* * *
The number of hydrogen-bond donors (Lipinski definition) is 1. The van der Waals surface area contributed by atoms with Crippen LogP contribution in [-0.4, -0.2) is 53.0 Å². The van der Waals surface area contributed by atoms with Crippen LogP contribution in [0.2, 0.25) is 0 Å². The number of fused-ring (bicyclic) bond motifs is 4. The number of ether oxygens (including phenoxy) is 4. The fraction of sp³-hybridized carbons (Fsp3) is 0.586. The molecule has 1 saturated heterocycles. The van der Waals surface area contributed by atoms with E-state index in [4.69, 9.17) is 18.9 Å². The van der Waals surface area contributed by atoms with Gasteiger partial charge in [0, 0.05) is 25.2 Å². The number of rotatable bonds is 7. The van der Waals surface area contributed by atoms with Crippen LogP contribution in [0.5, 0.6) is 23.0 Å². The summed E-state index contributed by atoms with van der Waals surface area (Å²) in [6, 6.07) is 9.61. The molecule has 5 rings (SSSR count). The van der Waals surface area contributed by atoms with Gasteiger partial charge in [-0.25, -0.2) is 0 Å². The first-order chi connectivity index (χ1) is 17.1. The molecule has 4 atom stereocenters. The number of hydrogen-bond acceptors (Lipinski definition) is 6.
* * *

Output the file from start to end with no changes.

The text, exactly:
The number of hydrogen-bond donors (Lipinski definition) is 1. The van der Waals surface area contributed by atoms with Crippen LogP contribution in [-0.4, -0.2) is 53.0 Å². The van der Waals surface area contributed by atoms with Crippen LogP contribution in [0.2, 0.25) is 0 Å². The number of fused-ring (bicyclic) bond motifs is 4. The number of ether oxygens (including phenoxy) is 4. The fraction of sp³-hybridized carbons (Fsp3) is 0.586. The molecule has 1 saturated heterocycles. The van der Waals surface area contributed by atoms with E-state index in [4.69, 9.17) is 18.9 Å². The van der Waals surface area contributed by atoms with Gasteiger partial charge in [0, 0.05) is 25.2 Å². The number of rotatable bonds is 7. The van der Waals surface area contributed by atoms with Crippen LogP contribution in [0.5, 0.6) is 23.0 Å². The summed E-state index contributed by atoms with van der Waals surface area (Å²) in [6, 6.07) is 9.61. The molecule has 5 rings (SSSR count). The van der Waals surface area contributed by atoms with Gasteiger partial charge in [-0.25, -0.2) is 0 Å². The first-order chi connectivity index (χ1) is 17.1. The molecule has 4 atom stereocenters. The number of hydrogen-bond acceptors (Lipinski definition) is 6.